Friday, September 30, 2011

‘Parent Trigger’ Law to Reform Schools Faces Challenges

Here's a NYT article about CA's Parent Trigger law, which I continue to believe can be an ENORMOUSLY powerful tool to bring about needed change.  The idea is spreading – it's very difficult for any politician to oppose empowering parents at chronically failing schools – so all reformers should be thinking about how to bring it to their state (for more info, contact one of the primary architects of CA's law, Ben Austin (, who currently heads Parent Revolution; I met him this week and he is truly an ed warrior!):

The promise sounded alluring and simple: if enough parents signed a petition, their children's struggling school would be shut down and replaced with a charter school.

So, using a new state law known as the parent trigger, organizers at an underperforming school here in Compton collected hundreds of signatures from parents who said they were fed up. Parents were eager, they said, to turn it into a charter school, where students would spend more time in class with a staff of new teachers.

After months of legal battles, the status of that petition remains tied up in court. But in the meantime, a new charter school has opened just blocks from the struggling school, and parents at more than a dozen other schools in California are hoping to take advantage of the trigger law, demanding that their schools radically improve.

In essence, the law creates a parents' union, which advocates say will provide powerful and needed counterweight to teachers' unions and district bureaucracies. If 51 percent of parents in a persistently failing school sign a petition, they can force the school to change into a charter, close it entirely or replace the principal and teachers.

Similar legislation has passed in Texas, Ohio and Connecticut and is being considered in nearly a dozen more states — but California, the earliest adopter, is furthest along. And with opponents and skeptics arguing that parents lack the expertise to make important policy decisions better left to career educators, the Compton case is a prime example of how challenging it can be to create change.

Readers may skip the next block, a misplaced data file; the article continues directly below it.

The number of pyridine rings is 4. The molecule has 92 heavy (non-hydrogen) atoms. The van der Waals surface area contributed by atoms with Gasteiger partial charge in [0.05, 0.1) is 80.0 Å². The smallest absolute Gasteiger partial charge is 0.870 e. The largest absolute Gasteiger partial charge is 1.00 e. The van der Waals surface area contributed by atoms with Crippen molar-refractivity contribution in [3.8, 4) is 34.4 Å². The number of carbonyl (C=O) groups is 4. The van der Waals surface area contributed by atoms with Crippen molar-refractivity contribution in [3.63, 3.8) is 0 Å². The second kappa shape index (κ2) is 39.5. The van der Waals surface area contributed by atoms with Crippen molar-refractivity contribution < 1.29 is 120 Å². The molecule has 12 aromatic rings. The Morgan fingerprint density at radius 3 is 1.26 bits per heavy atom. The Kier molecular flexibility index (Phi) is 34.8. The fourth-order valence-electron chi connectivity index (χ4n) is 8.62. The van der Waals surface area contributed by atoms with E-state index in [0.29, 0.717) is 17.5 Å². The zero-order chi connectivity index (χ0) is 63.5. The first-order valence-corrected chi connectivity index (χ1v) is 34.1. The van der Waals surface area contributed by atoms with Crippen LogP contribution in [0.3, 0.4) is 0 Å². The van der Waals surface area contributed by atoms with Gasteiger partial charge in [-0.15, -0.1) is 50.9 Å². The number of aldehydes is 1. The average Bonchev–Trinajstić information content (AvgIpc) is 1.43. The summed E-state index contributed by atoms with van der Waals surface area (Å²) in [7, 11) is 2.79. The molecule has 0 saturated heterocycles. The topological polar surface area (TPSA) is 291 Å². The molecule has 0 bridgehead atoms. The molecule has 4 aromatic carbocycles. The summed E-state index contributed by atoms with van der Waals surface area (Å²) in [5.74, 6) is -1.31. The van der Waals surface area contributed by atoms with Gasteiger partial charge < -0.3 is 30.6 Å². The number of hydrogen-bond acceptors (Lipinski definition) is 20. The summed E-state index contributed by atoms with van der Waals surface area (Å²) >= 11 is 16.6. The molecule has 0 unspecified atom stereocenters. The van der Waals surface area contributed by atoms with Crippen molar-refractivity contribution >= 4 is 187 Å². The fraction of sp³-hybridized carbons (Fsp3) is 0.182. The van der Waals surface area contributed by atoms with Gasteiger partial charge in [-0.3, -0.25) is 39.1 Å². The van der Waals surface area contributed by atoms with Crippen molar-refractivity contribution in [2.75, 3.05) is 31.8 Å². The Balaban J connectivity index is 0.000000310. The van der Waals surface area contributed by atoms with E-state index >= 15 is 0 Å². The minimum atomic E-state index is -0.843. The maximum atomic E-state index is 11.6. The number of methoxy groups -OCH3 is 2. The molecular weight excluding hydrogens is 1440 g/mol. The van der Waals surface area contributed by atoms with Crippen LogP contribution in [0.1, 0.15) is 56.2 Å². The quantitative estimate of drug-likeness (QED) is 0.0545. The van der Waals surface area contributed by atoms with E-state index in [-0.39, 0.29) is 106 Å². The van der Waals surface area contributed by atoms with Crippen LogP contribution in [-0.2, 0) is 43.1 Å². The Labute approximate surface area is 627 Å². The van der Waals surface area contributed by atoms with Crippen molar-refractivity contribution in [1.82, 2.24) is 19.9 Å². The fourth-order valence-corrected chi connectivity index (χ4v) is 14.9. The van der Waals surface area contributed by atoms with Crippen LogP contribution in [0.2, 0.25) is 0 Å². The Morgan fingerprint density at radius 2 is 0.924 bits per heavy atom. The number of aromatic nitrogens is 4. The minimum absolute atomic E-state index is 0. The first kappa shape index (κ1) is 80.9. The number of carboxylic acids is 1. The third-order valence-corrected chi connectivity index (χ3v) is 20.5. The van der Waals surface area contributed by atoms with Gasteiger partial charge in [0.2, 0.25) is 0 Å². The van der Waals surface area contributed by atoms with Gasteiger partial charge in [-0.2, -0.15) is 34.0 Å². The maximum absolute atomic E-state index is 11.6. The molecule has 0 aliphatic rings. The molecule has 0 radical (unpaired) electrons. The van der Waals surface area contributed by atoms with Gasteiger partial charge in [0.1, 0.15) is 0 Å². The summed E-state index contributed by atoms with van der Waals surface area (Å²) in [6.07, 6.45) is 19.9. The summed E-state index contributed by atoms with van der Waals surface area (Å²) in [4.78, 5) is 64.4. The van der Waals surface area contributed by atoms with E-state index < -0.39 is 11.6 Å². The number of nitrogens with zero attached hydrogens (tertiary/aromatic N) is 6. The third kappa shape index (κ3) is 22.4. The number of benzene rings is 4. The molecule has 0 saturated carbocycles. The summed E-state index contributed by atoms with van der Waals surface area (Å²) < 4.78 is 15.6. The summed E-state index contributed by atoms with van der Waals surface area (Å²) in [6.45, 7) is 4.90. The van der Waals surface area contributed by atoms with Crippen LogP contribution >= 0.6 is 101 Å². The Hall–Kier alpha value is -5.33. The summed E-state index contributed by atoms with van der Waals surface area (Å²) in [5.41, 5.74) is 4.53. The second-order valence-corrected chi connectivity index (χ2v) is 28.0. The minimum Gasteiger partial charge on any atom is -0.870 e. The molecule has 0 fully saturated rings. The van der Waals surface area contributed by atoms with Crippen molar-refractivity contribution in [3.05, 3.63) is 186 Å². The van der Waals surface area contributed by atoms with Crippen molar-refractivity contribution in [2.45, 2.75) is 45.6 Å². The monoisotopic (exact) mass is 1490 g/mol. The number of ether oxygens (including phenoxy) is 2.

Here are a friend's comments on this article:


"It basically says there is nothing else a school system can do but say, 'We give up on this school,' " Ms. Weingarten said. "Ultimately, parents should be involved in fixing the school, and nobody should wait until after it fails to give them a voice."


Education is a service provided to the community and is funded by mandatory property taxes. The parent/student is the consumer of the service. If the service is defective why should parents be responsible for fixing it. If the garbage collectors don't do their job is it my responsibility to take it to the dump. What about if the fire and police services don't work? Am I supposed to go drive the fire truck and police car myself? If I buy a defective product is it my responsibility to fix it. Of course not. These parents are poor, uneducated and struggling. How cruel and heartless can Randi be to say that "Ultimately, parents should be involved in fixing the school". they don't know how and don't have the time. Randi is the education genius, why don't her own members who are paid by mandatory taxes fix it.


Someone should sue her for negligence in producing a defective product which results in ruined lives and a more dangerous society.


'Parent Trigger' Law to Reform Schools Faces Challenges

Monica Almeida/The New York Times

Students lining up for recess at a Celerity Sirius Charter School in Compton, Calif., at the site of a public school closed because of low enrollment.

Published: September 23, 2011

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